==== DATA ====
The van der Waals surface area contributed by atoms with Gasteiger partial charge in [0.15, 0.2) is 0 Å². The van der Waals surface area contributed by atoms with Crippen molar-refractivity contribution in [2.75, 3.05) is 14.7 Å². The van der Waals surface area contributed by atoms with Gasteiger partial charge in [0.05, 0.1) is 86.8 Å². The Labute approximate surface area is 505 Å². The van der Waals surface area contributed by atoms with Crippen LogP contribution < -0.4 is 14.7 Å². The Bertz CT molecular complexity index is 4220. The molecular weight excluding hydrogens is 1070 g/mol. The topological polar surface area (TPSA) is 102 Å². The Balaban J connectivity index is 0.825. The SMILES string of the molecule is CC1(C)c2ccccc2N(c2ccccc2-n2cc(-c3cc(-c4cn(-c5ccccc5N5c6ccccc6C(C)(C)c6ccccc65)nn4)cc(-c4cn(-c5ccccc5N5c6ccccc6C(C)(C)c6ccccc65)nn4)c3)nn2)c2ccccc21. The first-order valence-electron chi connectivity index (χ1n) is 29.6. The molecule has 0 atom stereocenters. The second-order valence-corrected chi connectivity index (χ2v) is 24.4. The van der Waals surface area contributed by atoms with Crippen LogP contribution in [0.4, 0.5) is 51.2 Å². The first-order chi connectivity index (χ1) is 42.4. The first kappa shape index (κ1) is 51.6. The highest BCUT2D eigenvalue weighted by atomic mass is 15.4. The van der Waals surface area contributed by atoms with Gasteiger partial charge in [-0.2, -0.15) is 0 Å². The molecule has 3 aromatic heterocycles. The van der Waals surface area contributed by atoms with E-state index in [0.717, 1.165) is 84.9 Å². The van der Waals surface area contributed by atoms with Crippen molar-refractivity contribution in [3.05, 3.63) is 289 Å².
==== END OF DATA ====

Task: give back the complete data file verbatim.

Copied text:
The van der Waals surface area contributed by atoms with Gasteiger partial charge in [0.15, 0.2) is 0 Å². The van der Waals surface area contributed by atoms with Crippen molar-refractivity contribution in [2.75, 3.05) is 14.7 Å². The van der Waals surface area contributed by atoms with Gasteiger partial charge in [0.05, 0.1) is 86.8 Å². The Labute approximate surface area is 505 Å². The van der Waals surface area contributed by atoms with Crippen LogP contribution < -0.4 is 14.7 Å². The Bertz CT molecular complexity index is 4220. The molecular weight excluding hydrogens is 1070 g/mol. The topological polar surface area (TPSA) is 102 Å². The Balaban J connectivity index is 0.825. The SMILES string of the molecule is CC1(C)c2ccccc2N(c2ccccc2-n2cc(-c3cc(-c4cn(-c5ccccc5N5c6ccccc6C(C)(C)c6ccccc65)nn4)cc(-c4cn(-c5ccccc5N5c6ccccc6C(C)(C)c6ccccc65)nn4)c3)nn2)c2ccccc21. The first-order valence-electron chi connectivity index (χ1n) is 29.6. The molecule has 0 atom stereocenters. The second-order valence-corrected chi connectivity index (χ2v) is 24.4. The van der Waals surface area contributed by atoms with Crippen LogP contribution in [0.4, 0.5) is 51.2 Å². The first-order chi connectivity index (χ1) is 42.4. The first kappa shape index (κ1) is 51.6. The highest BCUT2D eigenvalue weighted by atomic mass is 15.4. The van der Waals surface area contributed by atoms with Gasteiger partial charge in [-0.2, -0.15) is 0 Å². The molecule has 3 aromatic heterocycles. The van der Waals surface area contributed by atoms with E-state index in [0.717, 1.165) is 84.9 Å². The van der Waals surface area contributed by atoms with Crippen molar-refractivity contribution in [3.05, 3.63) is 289 Å².